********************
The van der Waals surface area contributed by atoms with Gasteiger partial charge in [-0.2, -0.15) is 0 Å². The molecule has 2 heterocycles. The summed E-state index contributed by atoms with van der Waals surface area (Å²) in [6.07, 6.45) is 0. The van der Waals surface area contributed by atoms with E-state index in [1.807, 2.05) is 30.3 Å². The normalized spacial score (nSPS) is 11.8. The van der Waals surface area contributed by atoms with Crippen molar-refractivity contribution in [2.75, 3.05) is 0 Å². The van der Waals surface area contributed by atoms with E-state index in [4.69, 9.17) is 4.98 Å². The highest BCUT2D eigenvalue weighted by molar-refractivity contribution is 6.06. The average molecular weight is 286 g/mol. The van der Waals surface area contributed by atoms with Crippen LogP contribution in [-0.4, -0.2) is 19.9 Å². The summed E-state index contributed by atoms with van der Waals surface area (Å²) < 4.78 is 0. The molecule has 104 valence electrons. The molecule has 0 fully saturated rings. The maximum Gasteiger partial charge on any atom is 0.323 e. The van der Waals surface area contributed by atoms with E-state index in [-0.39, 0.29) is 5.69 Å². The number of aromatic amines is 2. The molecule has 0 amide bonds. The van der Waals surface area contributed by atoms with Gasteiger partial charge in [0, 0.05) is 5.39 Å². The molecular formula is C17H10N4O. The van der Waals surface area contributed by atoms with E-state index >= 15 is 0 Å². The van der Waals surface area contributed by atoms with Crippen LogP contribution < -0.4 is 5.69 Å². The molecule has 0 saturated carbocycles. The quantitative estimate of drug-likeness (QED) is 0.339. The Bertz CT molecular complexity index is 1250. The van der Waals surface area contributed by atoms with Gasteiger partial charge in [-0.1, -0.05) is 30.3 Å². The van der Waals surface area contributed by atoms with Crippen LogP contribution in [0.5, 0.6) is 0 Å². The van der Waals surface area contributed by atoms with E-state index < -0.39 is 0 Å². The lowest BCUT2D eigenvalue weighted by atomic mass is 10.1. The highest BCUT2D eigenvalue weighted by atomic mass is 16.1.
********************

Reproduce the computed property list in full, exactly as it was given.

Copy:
The van der Waals surface area contributed by atoms with Gasteiger partial charge in [-0.2, -0.15) is 0 Å². The molecule has 2 heterocycles. The summed E-state index contributed by atoms with van der Waals surface area (Å²) in [6.07, 6.45) is 0. The van der Waals surface area contributed by atoms with E-state index in [1.807, 2.05) is 30.3 Å². The normalized spacial score (nSPS) is 11.8. The van der Waals surface area contributed by atoms with Crippen molar-refractivity contribution in [2.75, 3.05) is 0 Å². The van der Waals surface area contributed by atoms with E-state index in [4.69, 9.17) is 4.98 Å². The highest BCUT2D eigenvalue weighted by molar-refractivity contribution is 6.06. The average molecular weight is 286 g/mol. The van der Waals surface area contributed by atoms with Crippen LogP contribution in [-0.4, -0.2) is 19.9 Å². The summed E-state index contributed by atoms with van der Waals surface area (Å²) < 4.78 is 0. The molecule has 104 valence electrons. The molecule has 0 fully saturated rings. The maximum Gasteiger partial charge on any atom is 0.323 e. The van der Waals surface area contributed by atoms with E-state index in [-0.39, 0.29) is 5.69 Å². The number of aromatic amines is 2. The molecule has 0 amide bonds. The van der Waals surface area contributed by atoms with Gasteiger partial charge in [0, 0.05) is 5.39 Å². The molecular formula is C17H10N4O. The van der Waals surface area contributed by atoms with E-state index >= 15 is 0 Å². The van der Waals surface area contributed by atoms with Crippen LogP contribution < -0.4 is 5.69 Å². The molecule has 0 saturated carbocycles. The quantitative estimate of drug-likeness (QED) is 0.339. The Bertz CT molecular complexity index is 1250. The van der Waals surface area contributed by atoms with Gasteiger partial charge in [-0.1, -0.05) is 30.3 Å². The van der Waals surface area contributed by atoms with Crippen LogP contribution in [0.5, 0.6) is 0 Å². The van der Waals surface area contributed by atoms with E-state index < -0.39 is 0 Å². The lowest BCUT2D eigenvalue weighted by atomic mass is 10.1. The highest BCUT2D eigenvalue weighted by atomic mass is 16.1.